Cultural Representations of Masculinities: Models and Counter-Models in the English-Speaking World
12 May 2023, Amphithéâtre du Collège Doctoral Européen, University of Strasbourg
Programme: download here
In the words of Judith Butler, gender is “instituted in an exterior space through a stylized repetition of acts” (140, author’s emphasis). In her foundational work Gender Trouble: Feminism and the Subversion of Identity, Butler focuses mostly on gender performance and femininity, though the concept is applied to both sides of the socially constructed binary. Anticipating Butler’s theorization of the importance of performance within the social existence of gender, literary critic Nancy Armstrong emphasizes the link between cultural representations of gender in literary texts. For Armstrong, fiction functions “both as the document and as the agency of cultural history” (23). Following this assessment, this conference proposes to analyze cultural representations of masculinities, working under the assumption that cultural artifacts, including but not limited to fiction, are “a matter of meaning: not meanings as free-floating ideas or as ideals embodied in texts but as part of lived experience, shaping social practice,”in a cultural studies approach (Hall 40).
Such studies on the constructed nature and varying definitions of different ideals of femininity alongside transgressions of these models through cultural objects have been increasingly common since the advent of feminist criticism in the 1970s, and we are looking to shift the focus to cultural representations of masculinities. Such a focus was marginally undertaken in the same time period, underlining the relational nature of the concepts of masculinity and femininity (Connell 28, 43). However, although hegemonic masculinity plays a central role in setting up an oppositional binary with the subordinately-constructed concept of femininity (the perpetual ‘other’?) - thus enforcing patriarchal power relations - it also defines itself against a range of subordinate or non-hegemonic masculinities, which often intersect with other considerations/categories/identities such as race, ethnicity, class and sexual orientation. (Val de Almeida, 2000). The dynamics between hegemonic models of masculinity, counter-models of masculinity and models of femininity vary according to the historical period and cultural context, and warrant further study. Masculinities studies is a growing field of inquiry, to which this study day aims to contribute. Papers from all geographical areas within the English-speaking world are welcome, across all time periods. Given that conceptions of masculinity are “inherently historical,” prone to change according to the shifts in the “conditions for the defence of patriarchy,” we are particularly interested in tracing a wide range of masculinities, and their relation to their hegemonic manifestation within their specific contexts (Connell 43, 77).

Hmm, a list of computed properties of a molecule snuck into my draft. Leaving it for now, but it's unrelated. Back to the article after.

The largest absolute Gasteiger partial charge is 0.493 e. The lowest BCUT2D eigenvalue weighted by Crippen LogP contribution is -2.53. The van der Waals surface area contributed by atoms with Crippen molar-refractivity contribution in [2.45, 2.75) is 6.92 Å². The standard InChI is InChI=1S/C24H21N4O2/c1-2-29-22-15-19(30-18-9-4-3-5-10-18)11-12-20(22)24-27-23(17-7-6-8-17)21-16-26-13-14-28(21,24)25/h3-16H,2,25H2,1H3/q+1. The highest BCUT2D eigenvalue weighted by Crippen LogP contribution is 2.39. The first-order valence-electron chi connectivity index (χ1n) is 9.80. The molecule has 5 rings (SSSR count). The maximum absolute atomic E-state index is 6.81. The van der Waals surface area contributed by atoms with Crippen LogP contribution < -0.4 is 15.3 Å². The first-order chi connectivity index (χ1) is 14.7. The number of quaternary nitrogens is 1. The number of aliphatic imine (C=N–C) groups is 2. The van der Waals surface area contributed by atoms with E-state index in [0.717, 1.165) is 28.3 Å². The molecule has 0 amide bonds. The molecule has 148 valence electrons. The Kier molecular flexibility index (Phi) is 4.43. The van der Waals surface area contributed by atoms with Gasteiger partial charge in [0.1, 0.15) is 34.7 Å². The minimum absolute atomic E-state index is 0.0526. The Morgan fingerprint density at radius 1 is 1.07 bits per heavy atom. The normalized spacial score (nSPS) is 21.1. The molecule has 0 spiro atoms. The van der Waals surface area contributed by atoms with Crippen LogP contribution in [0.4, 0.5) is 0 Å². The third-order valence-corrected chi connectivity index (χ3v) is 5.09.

Date : Friday 12 May
Place: Amphithéâtre du Collège Doctoral Européen, Université de Strasbourg
Organising committee: Chloé Bour-Lang, Tim Heron et Juliette Misset